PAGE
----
But the life of a SAHD is not all fun and games, and it doesn't affect only the dad.
"It's kinda hard," Jolene said, "especially in our neighborhood where it's mostly stay-at-home moms and the dad is working."
Jolene said she does not have much in common with the other moms and, unless someone needs her husband to lift a heavy box or open a jar, Kenn does not really hang out with the neighborhood women during the day.
"Now if they wanted to talk baseball," Kenn said, laughing.
The couple said they are happy with their situation, although it took a couple of tries to get it down. Back when Jolene was getting her master's degree, Kenn stayed home with the kids for the first time.
"I got antsy," Kenn said. "I thought I had to go back to work again. I went back. By the time I quit again, that feeling had worn off."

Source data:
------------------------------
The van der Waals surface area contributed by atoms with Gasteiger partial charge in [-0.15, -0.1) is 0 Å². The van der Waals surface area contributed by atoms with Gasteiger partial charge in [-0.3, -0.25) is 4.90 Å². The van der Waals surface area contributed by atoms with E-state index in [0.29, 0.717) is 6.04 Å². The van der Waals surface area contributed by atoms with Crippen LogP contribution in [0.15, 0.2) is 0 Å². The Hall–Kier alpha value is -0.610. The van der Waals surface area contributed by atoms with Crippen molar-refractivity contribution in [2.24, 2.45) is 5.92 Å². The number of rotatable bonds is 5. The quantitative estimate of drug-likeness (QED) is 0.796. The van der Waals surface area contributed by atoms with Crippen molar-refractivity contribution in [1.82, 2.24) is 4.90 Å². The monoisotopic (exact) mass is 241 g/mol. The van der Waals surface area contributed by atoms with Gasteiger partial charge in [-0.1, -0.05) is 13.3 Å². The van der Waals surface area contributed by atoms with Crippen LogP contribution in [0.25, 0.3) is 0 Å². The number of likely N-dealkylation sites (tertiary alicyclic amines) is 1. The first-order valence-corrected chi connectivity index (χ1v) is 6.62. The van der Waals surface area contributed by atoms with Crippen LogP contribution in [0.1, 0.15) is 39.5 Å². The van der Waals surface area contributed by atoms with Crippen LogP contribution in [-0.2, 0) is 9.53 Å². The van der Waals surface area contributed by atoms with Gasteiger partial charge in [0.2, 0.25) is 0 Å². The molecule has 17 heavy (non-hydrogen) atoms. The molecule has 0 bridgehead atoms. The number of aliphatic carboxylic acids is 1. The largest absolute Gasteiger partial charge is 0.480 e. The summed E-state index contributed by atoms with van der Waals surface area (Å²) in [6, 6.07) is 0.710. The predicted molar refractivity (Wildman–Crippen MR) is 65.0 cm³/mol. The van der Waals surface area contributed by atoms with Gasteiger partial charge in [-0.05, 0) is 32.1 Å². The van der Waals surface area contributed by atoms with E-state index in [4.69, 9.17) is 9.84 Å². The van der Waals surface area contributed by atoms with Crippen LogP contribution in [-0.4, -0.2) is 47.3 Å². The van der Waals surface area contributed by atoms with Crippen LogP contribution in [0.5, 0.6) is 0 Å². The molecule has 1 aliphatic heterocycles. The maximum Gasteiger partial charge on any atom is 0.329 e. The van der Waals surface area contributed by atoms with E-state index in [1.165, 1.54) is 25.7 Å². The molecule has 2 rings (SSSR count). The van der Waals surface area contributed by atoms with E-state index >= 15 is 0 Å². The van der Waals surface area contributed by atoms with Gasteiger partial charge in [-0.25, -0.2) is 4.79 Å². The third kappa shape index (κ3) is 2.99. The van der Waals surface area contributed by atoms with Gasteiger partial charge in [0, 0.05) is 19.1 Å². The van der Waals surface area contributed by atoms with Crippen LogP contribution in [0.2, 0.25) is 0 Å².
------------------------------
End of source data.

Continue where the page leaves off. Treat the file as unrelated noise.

Kenn did what 40 percent of working fathers said they would do on a Careerbuilder.com survey if their spouses earned enough money for their family to live comfortably leave their jobs.
And, according to America's Families and Living Arrangements, of the 159,000 stay-at-home dads, 40 percent had an annual family income of $50,000 or more in 2006 and 60 percent had two or more children.
But these men don't see it as doing their wives' jobs. Or as an alternative to working. Kenn said if his son wanted to be an SAHD out of laziness, "then I would kick his butt and tell him to get to work."
"People think dads don't actually do anything," Kenn said. "I'm busy. I'm actually taking care of these kids."
More and more dads are finding this out.
Modern-day dads spend twice as much time with their kids as dads of 25 years ago, according to Rentel and Zellnik. On the other hand, they said mothers today spend about the same amount of time doing things with and taking care of their children.